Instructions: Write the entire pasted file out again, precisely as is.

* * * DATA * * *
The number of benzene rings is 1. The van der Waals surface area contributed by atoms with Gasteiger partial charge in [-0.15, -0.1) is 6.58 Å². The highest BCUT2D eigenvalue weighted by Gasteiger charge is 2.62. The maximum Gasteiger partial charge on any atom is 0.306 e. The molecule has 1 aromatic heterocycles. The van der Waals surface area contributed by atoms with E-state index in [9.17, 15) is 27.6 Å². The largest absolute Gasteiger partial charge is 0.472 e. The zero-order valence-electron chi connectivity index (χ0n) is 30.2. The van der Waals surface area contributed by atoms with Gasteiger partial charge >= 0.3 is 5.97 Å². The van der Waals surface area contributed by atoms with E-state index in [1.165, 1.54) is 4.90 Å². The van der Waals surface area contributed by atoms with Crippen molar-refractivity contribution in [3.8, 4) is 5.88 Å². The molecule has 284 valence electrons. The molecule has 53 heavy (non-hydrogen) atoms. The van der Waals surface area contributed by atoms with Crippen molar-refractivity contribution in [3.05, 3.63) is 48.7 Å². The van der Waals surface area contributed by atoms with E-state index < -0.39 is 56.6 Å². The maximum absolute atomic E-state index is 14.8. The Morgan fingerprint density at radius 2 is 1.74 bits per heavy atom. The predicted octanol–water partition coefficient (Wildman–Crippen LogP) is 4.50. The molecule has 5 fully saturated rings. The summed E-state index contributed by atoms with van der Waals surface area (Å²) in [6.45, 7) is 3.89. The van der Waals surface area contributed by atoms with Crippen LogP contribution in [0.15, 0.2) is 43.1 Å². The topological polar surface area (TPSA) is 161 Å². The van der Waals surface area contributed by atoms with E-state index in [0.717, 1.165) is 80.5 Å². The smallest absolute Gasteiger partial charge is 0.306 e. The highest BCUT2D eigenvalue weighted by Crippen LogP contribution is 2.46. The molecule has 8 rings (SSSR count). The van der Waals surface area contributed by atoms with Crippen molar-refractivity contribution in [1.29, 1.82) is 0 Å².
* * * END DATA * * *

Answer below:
The number of benzene rings is 1. The van der Waals surface area contributed by atoms with Gasteiger partial charge in [-0.15, -0.1) is 6.58 Å². The highest BCUT2D eigenvalue weighted by Gasteiger charge is 2.62. The maximum Gasteiger partial charge on any atom is 0.306 e. The molecule has 1 aromatic heterocycles. The van der Waals surface area contributed by atoms with E-state index in [9.17, 15) is 27.6 Å². The largest absolute Gasteiger partial charge is 0.472 e. The zero-order valence-electron chi connectivity index (χ0n) is 30.2. The van der Waals surface area contributed by atoms with Gasteiger partial charge >= 0.3 is 5.97 Å². The van der Waals surface area contributed by atoms with E-state index in [1.165, 1.54) is 4.90 Å². The van der Waals surface area contributed by atoms with Crippen molar-refractivity contribution in [3.8, 4) is 5.88 Å². The molecule has 284 valence electrons. The molecule has 53 heavy (non-hydrogen) atoms. The van der Waals surface area contributed by atoms with Crippen molar-refractivity contribution in [3.05, 3.63) is 48.7 Å². The van der Waals surface area contributed by atoms with E-state index < -0.39 is 56.6 Å². The maximum absolute atomic E-state index is 14.8. The Morgan fingerprint density at radius 2 is 1.74 bits per heavy atom. The predicted octanol–water partition coefficient (Wildman–Crippen LogP) is 4.50. The molecule has 5 fully saturated rings. The summed E-state index contributed by atoms with van der Waals surface area (Å²) in [6.45, 7) is 3.89. The van der Waals surface area contributed by atoms with Crippen LogP contribution in [0.15, 0.2) is 43.1 Å². The topological polar surface area (TPSA) is 161 Å². The van der Waals surface area contributed by atoms with E-state index in [0.717, 1.165) is 80.5 Å². The smallest absolute Gasteiger partial charge is 0.306 e. The highest BCUT2D eigenvalue weighted by Crippen LogP contribution is 2.46. The molecule has 8 rings (SSSR count). The van der Waals surface area contributed by atoms with Crippen molar-refractivity contribution in [1.29, 1.82) is 0 Å².